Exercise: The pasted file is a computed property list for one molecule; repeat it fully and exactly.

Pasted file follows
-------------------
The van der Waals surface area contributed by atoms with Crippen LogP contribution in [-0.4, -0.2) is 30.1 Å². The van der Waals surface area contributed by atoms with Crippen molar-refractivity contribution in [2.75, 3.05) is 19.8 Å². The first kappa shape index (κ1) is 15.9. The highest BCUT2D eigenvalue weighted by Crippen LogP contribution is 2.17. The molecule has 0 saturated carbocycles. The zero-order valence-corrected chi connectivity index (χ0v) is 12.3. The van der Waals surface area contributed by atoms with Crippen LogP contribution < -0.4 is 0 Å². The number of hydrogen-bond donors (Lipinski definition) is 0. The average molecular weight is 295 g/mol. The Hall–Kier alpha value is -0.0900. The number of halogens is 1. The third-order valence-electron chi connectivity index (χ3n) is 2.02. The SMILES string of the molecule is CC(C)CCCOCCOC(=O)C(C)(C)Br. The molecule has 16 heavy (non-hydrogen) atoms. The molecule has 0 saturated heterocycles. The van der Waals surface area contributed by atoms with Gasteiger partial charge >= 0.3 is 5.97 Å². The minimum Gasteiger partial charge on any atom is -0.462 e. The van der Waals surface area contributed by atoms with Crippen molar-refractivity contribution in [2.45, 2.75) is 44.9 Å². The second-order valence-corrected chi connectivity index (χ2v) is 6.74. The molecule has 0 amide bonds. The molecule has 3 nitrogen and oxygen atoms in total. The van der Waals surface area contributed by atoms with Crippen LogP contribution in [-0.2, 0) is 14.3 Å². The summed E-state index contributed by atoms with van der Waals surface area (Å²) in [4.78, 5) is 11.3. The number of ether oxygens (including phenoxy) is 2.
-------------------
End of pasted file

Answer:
The van der Waals surface area contributed by atoms with Crippen LogP contribution in [-0.4, -0.2) is 30.1 Å². The van der Waals surface area contributed by atoms with Crippen molar-refractivity contribution in [2.75, 3.05) is 19.8 Å². The first kappa shape index (κ1) is 15.9. The highest BCUT2D eigenvalue weighted by Crippen LogP contribution is 2.17. The molecule has 0 saturated carbocycles. The zero-order valence-corrected chi connectivity index (χ0v) is 12.3. The van der Waals surface area contributed by atoms with Crippen LogP contribution < -0.4 is 0 Å². The number of hydrogen-bond donors (Lipinski definition) is 0. The average molecular weight is 295 g/mol. The Hall–Kier alpha value is -0.0900. The number of halogens is 1. The third-order valence-electron chi connectivity index (χ3n) is 2.02. The SMILES string of the molecule is CC(C)CCCOCCOC(=O)C(C)(C)Br. The molecule has 16 heavy (non-hydrogen) atoms. The molecule has 0 saturated heterocycles. The van der Waals surface area contributed by atoms with Gasteiger partial charge >= 0.3 is 5.97 Å². The minimum Gasteiger partial charge on any atom is -0.462 e. The van der Waals surface area contributed by atoms with Crippen molar-refractivity contribution in [2.45, 2.75) is 44.9 Å². The second-order valence-corrected chi connectivity index (χ2v) is 6.74. The molecule has 0 amide bonds. The molecule has 3 nitrogen and oxygen atoms in total. The van der Waals surface area contributed by atoms with Crippen LogP contribution in [-0.2, 0) is 14.3 Å². The summed E-state index contributed by atoms with van der Waals surface area (Å²) in [4.78, 5) is 11.3. The number of ether oxygens (including phenoxy) is 2.